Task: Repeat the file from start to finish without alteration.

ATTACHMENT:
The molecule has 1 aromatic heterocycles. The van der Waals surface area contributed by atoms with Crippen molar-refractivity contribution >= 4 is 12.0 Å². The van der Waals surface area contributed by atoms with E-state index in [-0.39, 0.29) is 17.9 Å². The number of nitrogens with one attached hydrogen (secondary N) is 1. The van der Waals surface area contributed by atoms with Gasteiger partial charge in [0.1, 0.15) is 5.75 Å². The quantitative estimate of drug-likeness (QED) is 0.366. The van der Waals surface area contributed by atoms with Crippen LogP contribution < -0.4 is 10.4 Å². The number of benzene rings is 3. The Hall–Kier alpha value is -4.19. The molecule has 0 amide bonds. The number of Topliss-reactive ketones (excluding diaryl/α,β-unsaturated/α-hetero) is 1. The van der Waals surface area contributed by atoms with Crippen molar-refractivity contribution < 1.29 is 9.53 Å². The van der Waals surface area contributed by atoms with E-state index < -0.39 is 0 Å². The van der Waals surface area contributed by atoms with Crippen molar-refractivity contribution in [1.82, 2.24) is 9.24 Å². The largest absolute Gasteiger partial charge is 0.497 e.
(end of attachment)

The molecule has 1 aromatic heterocycles. The van der Waals surface area contributed by atoms with Crippen molar-refractivity contribution >= 4 is 12.0 Å². The van der Waals surface area contributed by atoms with E-state index in [-0.39, 0.29) is 17.9 Å². The number of nitrogens with one attached hydrogen (secondary N) is 1. The van der Waals surface area contributed by atoms with Gasteiger partial charge in [0.1, 0.15) is 5.75 Å². The quantitative estimate of drug-likeness (QED) is 0.366. The van der Waals surface area contributed by atoms with Crippen LogP contribution < -0.4 is 10.4 Å². The number of benzene rings is 3. The Hall–Kier alpha value is -4.19. The molecule has 0 amide bonds. The number of Topliss-reactive ketones (excluding diaryl/α,β-unsaturated/α-hetero) is 1. The van der Waals surface area contributed by atoms with Crippen molar-refractivity contribution < 1.29 is 9.53 Å². The van der Waals surface area contributed by atoms with E-state index < -0.39 is 0 Å². The van der Waals surface area contributed by atoms with Crippen molar-refractivity contribution in [1.82, 2.24) is 9.24 Å². The largest absolute Gasteiger partial charge is 0.497 e.